Samsung has updated its S850 model with the S1050 and the camera comes complete with a rather tempting feature set. This includes a suite of manual controls for the more advanced among you, a 10-megapixel sensor, 5x optical zoom lens, and a new large 3-inch screen.
Face detection AF is in there too along with a set of nice image tweaks for colour keys (green, red, blue and the like), black and white or negative snapping modes among those on offer. Samsung’s Advanced Shake Reduction or ASR is included but this basically just gives the ISO a speed bump, so potentially opening it up to the problems associated with image noise, which we’ll look at shortly.
In terms of handling, the camera feels nice in the hand thanks to its sturdy beuild and nicely sculpted handgrip design. The top plate hosts the shutter button, recessing on/off switch and a mode dial for switching the camera through its various shooting modes. These include manual modes such as aperture and shutter priority, full manual control, 11-scene modes and a fully auto position.
So far so ho hum. Unfortunately, the dial is very easily knocked when in use, particularly if switching from horizontal to vertical compositions where you find the camera has changed mode or is between settings. The scene modes are buried within a menu (though the last used scene mode remains selected) which, like the rest of the shooting menus on the camera, is not as straight forward to use as I’d like.
I know that Samsung has paid particular attention to some of its camera’s menu system using touch screen technology (the NV series of camera for example) but here some of those lessons could have been utilised too. Menu operation is counterintuitive at best. For instance, to select a new ISO in, say, Program AE mode, you press the “+/-“ button on the back and scroll down to the ISO chart using the four-way controller and then you need to scroll across to the setting required when the new ISO menu springs out.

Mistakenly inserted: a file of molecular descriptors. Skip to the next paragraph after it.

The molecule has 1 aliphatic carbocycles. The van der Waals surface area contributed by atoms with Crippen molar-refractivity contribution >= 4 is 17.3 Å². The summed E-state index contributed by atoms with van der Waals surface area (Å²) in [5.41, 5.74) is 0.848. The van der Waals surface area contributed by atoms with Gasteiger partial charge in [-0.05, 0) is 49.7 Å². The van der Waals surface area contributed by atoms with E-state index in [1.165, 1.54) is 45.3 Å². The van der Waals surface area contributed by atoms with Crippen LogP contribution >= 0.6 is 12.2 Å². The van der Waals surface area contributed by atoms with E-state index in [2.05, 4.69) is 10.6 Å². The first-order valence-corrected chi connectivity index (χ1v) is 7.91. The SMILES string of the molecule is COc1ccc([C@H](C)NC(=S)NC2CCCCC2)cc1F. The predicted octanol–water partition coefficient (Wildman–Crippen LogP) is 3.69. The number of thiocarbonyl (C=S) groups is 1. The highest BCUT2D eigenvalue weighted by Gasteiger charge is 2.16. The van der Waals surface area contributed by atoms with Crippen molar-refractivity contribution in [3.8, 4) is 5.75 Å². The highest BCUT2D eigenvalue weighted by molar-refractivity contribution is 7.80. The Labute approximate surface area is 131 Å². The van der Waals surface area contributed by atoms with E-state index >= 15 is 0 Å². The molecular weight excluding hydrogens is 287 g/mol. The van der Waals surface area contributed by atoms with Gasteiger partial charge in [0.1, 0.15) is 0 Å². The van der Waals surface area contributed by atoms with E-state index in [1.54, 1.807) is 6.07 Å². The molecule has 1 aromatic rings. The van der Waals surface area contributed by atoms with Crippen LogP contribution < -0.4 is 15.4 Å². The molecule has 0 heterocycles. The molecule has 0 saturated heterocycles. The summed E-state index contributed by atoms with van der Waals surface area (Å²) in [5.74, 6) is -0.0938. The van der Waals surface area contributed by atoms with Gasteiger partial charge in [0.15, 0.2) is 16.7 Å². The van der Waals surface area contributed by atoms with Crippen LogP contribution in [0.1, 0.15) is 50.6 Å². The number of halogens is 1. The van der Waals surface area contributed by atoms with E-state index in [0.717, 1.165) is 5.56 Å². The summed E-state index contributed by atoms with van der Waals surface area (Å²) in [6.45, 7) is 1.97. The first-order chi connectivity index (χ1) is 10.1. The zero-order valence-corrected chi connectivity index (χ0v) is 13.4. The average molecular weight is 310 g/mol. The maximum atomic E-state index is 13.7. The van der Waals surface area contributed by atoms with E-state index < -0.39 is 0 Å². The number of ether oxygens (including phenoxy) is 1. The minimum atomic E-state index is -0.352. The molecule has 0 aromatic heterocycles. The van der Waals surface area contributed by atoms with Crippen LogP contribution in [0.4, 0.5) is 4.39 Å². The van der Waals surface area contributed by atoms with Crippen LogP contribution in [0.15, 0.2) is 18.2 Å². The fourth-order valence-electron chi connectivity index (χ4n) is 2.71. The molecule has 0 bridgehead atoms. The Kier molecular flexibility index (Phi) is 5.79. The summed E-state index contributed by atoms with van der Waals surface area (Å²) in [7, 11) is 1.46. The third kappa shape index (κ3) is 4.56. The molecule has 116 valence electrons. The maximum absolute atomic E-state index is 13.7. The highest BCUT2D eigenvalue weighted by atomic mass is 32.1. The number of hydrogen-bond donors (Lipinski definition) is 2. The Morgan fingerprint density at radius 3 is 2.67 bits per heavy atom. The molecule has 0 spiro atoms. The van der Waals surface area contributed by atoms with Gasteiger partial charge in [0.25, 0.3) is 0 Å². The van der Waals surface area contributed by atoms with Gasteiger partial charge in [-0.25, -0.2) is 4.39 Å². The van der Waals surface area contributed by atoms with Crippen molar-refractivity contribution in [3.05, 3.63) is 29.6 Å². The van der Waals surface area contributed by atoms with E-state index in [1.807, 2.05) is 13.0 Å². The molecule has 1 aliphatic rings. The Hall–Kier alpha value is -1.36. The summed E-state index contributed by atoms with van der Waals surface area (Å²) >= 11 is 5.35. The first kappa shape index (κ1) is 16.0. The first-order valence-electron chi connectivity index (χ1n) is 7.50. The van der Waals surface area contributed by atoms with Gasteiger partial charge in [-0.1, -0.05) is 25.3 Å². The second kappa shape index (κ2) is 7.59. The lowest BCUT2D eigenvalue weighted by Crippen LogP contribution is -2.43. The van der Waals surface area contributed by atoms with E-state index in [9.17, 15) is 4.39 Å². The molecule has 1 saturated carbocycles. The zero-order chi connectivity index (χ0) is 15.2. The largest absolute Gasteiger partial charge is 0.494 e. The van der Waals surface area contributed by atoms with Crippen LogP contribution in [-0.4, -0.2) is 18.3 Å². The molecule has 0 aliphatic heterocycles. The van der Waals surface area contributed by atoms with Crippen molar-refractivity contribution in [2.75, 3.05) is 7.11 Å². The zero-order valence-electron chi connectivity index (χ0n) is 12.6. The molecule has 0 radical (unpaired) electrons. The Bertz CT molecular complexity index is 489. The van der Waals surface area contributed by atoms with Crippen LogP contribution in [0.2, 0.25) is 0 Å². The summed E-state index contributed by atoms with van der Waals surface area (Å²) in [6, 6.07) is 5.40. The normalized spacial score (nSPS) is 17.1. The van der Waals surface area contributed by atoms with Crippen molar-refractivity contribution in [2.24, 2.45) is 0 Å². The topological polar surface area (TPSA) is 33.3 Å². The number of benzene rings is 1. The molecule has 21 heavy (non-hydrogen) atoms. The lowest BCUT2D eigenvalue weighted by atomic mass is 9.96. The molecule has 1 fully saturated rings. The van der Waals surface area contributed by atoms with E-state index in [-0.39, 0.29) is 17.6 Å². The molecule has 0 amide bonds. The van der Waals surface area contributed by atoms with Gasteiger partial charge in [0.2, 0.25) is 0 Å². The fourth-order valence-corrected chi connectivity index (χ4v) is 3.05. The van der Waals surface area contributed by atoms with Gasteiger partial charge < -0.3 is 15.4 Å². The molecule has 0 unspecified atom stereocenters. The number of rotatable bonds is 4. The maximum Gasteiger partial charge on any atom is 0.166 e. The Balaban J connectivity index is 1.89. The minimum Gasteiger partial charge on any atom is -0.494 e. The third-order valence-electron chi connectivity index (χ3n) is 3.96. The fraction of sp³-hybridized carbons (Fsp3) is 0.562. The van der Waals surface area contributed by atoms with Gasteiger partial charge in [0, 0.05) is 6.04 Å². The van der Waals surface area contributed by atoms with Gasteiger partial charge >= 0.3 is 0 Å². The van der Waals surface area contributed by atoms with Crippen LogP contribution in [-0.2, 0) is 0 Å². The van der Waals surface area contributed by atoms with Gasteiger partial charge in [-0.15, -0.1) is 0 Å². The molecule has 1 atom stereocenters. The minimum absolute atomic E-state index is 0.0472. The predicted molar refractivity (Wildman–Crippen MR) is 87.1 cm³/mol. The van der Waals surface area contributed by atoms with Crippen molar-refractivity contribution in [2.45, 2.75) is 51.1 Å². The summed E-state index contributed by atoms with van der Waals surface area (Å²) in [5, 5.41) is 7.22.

Not too bad. But in manual modes such as aperture priority, you need to press the same “+/-“ button once, this brings up the aperture selection mode, then press the same button again to bring up the shooting menu again then scroll to the ISO position, all seemingly convoluted and slow to use, which is a shame.
The control layout looks neat, but in reality, the buttons on the back are placed to close together so that pressing the “+/-“ sometimes means you hit the audio clip record button too, ditto the playback and Face AF button. Another mystery is the lack of an exposure compensation control (usually this would be got to via the “+/-“ button) but here you need to plough through menus once again, although as with the ISO example used above, once active, it’s the top menu if you nee to go back to it. But this makes the camera’s usefulness in fleeting situations seriously compromised in my view.
Performance is also quite slow, with focusing and lens zooming feeling treacle-like in use as does zooming an image in playback where the camera has to wait the image to load into the buffer before you can zoom in to review focus for example.
Unfortunately that’s something you have to do far too often on the S1050 since the camera has real problems with smaller subjects (even in macro) and in low light and even using the Face AF. However, metering is very good indeed and the addition of a manual focus mode (although oddly this is buried in under the macro control and so again, not very intuitive) makes amends for some of the camera's more sluggish moments.
In terms of image quality, low ISO settings of 80 and 100 and 200 are excellent; though I notice, the lens exhibits some odd distortion at the – otherwise excellent – close focus distance of 1cm available through the manual focus menu only. Above ISO 400 and disappointingly, noise starts to become an issue and ISO 1600 images are almost unusable since detail and colour are stripped out and noise fills the shots; particularly badly in shadows or low key parts of a scene.
But when the S1050 gets it right, boy, it does a great job. Detail is superb and some of the fine filigree of ice in my test shots at lower ISOs is simply stunning, it’s just a shame the other issues cloud the horizon so overwhelmingly.
Some sluggish performance aspects, odd handling, and menu foibles tarnish an otherwise excellent image quality performance at low ISOs. Noise is an issue too at higher ISOs though.